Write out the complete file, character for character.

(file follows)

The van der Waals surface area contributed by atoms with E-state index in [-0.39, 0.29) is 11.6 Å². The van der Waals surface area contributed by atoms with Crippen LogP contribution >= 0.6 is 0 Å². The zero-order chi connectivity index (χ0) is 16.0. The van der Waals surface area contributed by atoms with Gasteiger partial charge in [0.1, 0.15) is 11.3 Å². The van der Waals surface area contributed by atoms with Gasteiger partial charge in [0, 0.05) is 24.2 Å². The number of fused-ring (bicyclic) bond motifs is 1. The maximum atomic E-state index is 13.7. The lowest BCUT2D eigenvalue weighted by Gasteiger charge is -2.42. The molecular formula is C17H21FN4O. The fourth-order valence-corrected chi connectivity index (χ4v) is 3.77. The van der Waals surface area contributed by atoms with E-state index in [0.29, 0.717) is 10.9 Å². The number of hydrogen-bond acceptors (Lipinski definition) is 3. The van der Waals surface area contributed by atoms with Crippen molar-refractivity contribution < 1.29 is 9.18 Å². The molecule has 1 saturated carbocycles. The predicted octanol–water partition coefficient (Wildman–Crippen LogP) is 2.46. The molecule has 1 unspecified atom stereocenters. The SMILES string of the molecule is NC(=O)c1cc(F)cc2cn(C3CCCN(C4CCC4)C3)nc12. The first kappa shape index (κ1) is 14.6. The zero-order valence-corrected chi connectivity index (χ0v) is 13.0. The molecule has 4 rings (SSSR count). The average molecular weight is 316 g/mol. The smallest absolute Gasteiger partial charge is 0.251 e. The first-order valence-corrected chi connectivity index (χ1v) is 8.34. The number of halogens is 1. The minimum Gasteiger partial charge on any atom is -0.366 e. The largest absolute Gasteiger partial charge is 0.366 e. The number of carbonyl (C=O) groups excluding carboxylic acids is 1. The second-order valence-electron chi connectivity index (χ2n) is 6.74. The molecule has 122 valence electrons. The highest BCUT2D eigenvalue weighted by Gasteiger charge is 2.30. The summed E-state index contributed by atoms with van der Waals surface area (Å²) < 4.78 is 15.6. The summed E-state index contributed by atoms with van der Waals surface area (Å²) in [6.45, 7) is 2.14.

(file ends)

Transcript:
The van der Waals surface area contributed by atoms with E-state index in [-0.39, 0.29) is 11.6 Å². The van der Waals surface area contributed by atoms with Crippen LogP contribution >= 0.6 is 0 Å². The zero-order chi connectivity index (χ0) is 16.0. The van der Waals surface area contributed by atoms with Gasteiger partial charge in [0.1, 0.15) is 11.3 Å². The van der Waals surface area contributed by atoms with Gasteiger partial charge in [0, 0.05) is 24.2 Å². The number of fused-ring (bicyclic) bond motifs is 1. The maximum atomic E-state index is 13.7. The lowest BCUT2D eigenvalue weighted by Gasteiger charge is -2.42. The molecular formula is C17H21FN4O. The fourth-order valence-corrected chi connectivity index (χ4v) is 3.77. The van der Waals surface area contributed by atoms with E-state index in [0.29, 0.717) is 10.9 Å². The number of hydrogen-bond acceptors (Lipinski definition) is 3. The van der Waals surface area contributed by atoms with Crippen molar-refractivity contribution < 1.29 is 9.18 Å². The molecule has 1 saturated carbocycles. The predicted octanol–water partition coefficient (Wildman–Crippen LogP) is 2.46. The molecule has 1 unspecified atom stereocenters. The SMILES string of the molecule is NC(=O)c1cc(F)cc2cn(C3CCCN(C4CCC4)C3)nc12. The first kappa shape index (κ1) is 14.6. The zero-order valence-corrected chi connectivity index (χ0v) is 13.0. The molecule has 4 rings (SSSR count). The average molecular weight is 316 g/mol. The smallest absolute Gasteiger partial charge is 0.251 e. The first-order valence-corrected chi connectivity index (χ1v) is 8.34. The number of halogens is 1. The minimum Gasteiger partial charge on any atom is -0.366 e. The largest absolute Gasteiger partial charge is 0.366 e. The number of carbonyl (C=O) groups excluding carboxylic acids is 1. The second-order valence-electron chi connectivity index (χ2n) is 6.74. The molecule has 122 valence electrons. The highest BCUT2D eigenvalue weighted by Gasteiger charge is 2.30. The summed E-state index contributed by atoms with van der Waals surface area (Å²) < 4.78 is 15.6. The summed E-state index contributed by atoms with van der Waals surface area (Å²) in [6.45, 7) is 2.14.